• Prep: 20 min
  • Cook: 40 min
  • Serves: 4

We love any recipe that uses leftovers. With its variety of colors and textures, this crispy chicken salad is an ideal way to turn leftover rotisserie chicken into an impressive, hearty lunch.

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  • 3 honeynut squash, halved, seeds removed, or 1 acorn squash, seeds removed, cut into thick wedges
  • 1 large red onion, cut into 1” wedges
  • 3 sprigs fresh thyme
  • 9 tablespoons extra-virgin olive oil, divided
  • kosher salt, freshly ground pepper
  • 1 small rotisserie chicken, meat pulled from bones and shredded
  • Bowery Baby Butter, 4.0 oz
  • 1 tart red apple, cut into matchsticks
  • ¼ cup toasted walnuts, chopped
  • 2 tablespoons fresh tarragon leaves
  • ⅓ cup cider vinegar
  • 3 tablespoons apple cider
  • 2 tablespoons grainy Dijon mustard
  • kosher salt, freshly ground pepper, to taste
  1. Preheat the oven to 425° F.
  2. Meanwhile, toss squash, onion and thyme with 3 Tbsp. oil on a rimmed baking sheet; season with salt and pepper. Turn squash and onion cut side down and roast until browned and tender, 20–30 minutes.
  3. Heat remaining 6 tablespoons oil in a medium nonstick skillet over high until oil shimmers. Cook chicken, undisturbed, until golden brown on 1 side (can vary depending on how hot your skillet is). Carefully turn and cook until golden brown on the second side. Transfer chicken to a large heatproof bowl.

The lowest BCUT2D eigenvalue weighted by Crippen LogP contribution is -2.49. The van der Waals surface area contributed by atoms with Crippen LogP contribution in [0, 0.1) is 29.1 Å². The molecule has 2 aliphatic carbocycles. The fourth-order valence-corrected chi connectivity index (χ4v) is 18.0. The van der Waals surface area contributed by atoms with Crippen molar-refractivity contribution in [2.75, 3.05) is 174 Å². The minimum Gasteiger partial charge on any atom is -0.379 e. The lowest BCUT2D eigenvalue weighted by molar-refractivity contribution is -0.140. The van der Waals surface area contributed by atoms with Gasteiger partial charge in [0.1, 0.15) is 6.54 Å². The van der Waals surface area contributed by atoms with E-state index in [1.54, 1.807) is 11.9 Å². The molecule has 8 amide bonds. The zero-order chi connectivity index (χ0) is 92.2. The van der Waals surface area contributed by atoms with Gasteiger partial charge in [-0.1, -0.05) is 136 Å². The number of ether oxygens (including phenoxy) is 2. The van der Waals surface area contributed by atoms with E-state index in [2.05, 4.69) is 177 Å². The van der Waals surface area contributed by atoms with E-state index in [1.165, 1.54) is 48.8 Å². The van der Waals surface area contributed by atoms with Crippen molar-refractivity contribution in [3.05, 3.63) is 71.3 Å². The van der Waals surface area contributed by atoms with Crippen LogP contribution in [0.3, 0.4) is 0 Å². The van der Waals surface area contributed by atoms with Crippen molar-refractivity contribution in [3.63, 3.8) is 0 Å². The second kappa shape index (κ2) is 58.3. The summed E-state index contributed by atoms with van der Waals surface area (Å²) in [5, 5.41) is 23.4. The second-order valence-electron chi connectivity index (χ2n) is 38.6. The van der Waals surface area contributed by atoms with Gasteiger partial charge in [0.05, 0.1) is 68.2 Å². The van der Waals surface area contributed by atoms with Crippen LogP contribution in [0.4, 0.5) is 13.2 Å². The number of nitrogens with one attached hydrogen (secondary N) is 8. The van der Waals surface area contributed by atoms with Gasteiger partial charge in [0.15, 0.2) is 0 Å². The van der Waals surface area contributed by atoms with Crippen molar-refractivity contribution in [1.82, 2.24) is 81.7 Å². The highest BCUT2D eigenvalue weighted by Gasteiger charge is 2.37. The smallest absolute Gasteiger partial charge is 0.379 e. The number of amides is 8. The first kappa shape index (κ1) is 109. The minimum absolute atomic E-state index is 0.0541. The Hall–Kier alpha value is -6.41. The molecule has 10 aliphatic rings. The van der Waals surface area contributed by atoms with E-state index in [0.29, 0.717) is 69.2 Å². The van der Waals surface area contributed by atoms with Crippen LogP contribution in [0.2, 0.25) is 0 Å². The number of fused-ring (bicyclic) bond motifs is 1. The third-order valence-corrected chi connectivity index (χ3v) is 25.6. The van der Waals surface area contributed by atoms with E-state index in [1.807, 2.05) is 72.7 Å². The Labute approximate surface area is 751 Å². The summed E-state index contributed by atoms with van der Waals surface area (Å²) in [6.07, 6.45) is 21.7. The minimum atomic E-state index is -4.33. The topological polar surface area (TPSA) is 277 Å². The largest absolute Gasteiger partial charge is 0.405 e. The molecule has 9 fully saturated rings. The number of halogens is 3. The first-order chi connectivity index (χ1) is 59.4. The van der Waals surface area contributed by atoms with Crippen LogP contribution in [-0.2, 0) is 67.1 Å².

4. Whisk cider vinegar, apple cider and Dijon in a small measuring cup, reserve 1/3 cup dressing for lettuce and squash.
  5. Pour remaining dressing over chicken and toss to combine.
  6. When ready to serve, toss half of reserved dressing with lettuce, apple, walnuts and tarragon; season with salt and pepper. Arrange on a serving platter. Top with chicken, squash and onion wedges. Drizzle remaining dressing over squash and serve.
Bowery Ingredients
Rick Martinez
Our chef

Made for Bowery by Rick Martinez.

Rick Martinez is a James Beard Award nominee, future cookbook author and contributing food editor to Bon Appétit, New York Times and Food Network with a deep love of Mexican culture and cuisine. Rick lives in New York but is currently in Mexico researching regional food for his upcoming book, Siete Platos.

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